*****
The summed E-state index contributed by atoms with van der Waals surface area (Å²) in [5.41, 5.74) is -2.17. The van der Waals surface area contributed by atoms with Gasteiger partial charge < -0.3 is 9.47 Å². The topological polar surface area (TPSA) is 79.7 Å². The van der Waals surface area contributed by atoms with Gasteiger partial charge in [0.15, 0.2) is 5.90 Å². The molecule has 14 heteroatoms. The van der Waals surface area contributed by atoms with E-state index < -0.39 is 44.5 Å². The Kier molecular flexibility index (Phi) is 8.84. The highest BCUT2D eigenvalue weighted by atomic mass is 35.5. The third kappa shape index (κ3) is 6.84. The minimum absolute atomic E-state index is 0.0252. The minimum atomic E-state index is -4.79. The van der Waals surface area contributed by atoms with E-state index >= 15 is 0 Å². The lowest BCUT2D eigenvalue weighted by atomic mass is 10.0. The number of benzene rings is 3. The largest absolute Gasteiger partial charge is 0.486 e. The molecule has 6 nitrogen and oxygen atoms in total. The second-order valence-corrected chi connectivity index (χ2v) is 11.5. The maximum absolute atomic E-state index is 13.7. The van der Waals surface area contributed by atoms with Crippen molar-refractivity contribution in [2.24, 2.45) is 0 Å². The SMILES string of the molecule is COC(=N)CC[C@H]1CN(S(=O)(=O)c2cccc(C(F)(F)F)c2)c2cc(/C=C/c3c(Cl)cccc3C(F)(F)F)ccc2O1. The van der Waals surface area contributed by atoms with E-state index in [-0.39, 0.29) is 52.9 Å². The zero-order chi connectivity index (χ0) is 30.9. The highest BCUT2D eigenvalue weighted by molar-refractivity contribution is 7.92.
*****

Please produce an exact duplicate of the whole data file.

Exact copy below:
The summed E-state index contributed by atoms with van der Waals surface area (Å²) in [5.41, 5.74) is -2.17. The van der Waals surface area contributed by atoms with Gasteiger partial charge < -0.3 is 9.47 Å². The topological polar surface area (TPSA) is 79.7 Å². The van der Waals surface area contributed by atoms with Gasteiger partial charge in [0.15, 0.2) is 5.90 Å². The molecule has 14 heteroatoms. The van der Waals surface area contributed by atoms with E-state index < -0.39 is 44.5 Å². The Kier molecular flexibility index (Phi) is 8.84. The highest BCUT2D eigenvalue weighted by atomic mass is 35.5. The third kappa shape index (κ3) is 6.84. The minimum absolute atomic E-state index is 0.0252. The minimum atomic E-state index is -4.79. The van der Waals surface area contributed by atoms with E-state index >= 15 is 0 Å². The lowest BCUT2D eigenvalue weighted by atomic mass is 10.0. The number of benzene rings is 3. The largest absolute Gasteiger partial charge is 0.486 e. The molecule has 6 nitrogen and oxygen atoms in total. The second-order valence-corrected chi connectivity index (χ2v) is 11.5. The maximum absolute atomic E-state index is 13.7. The van der Waals surface area contributed by atoms with Crippen molar-refractivity contribution in [2.24, 2.45) is 0 Å². The SMILES string of the molecule is COC(=N)CC[C@H]1CN(S(=O)(=O)c2cccc(C(F)(F)F)c2)c2cc(/C=C/c3c(Cl)cccc3C(F)(F)F)ccc2O1. The van der Waals surface area contributed by atoms with E-state index in [-0.39, 0.29) is 52.9 Å². The zero-order chi connectivity index (χ0) is 30.9. The highest BCUT2D eigenvalue weighted by molar-refractivity contribution is 7.92.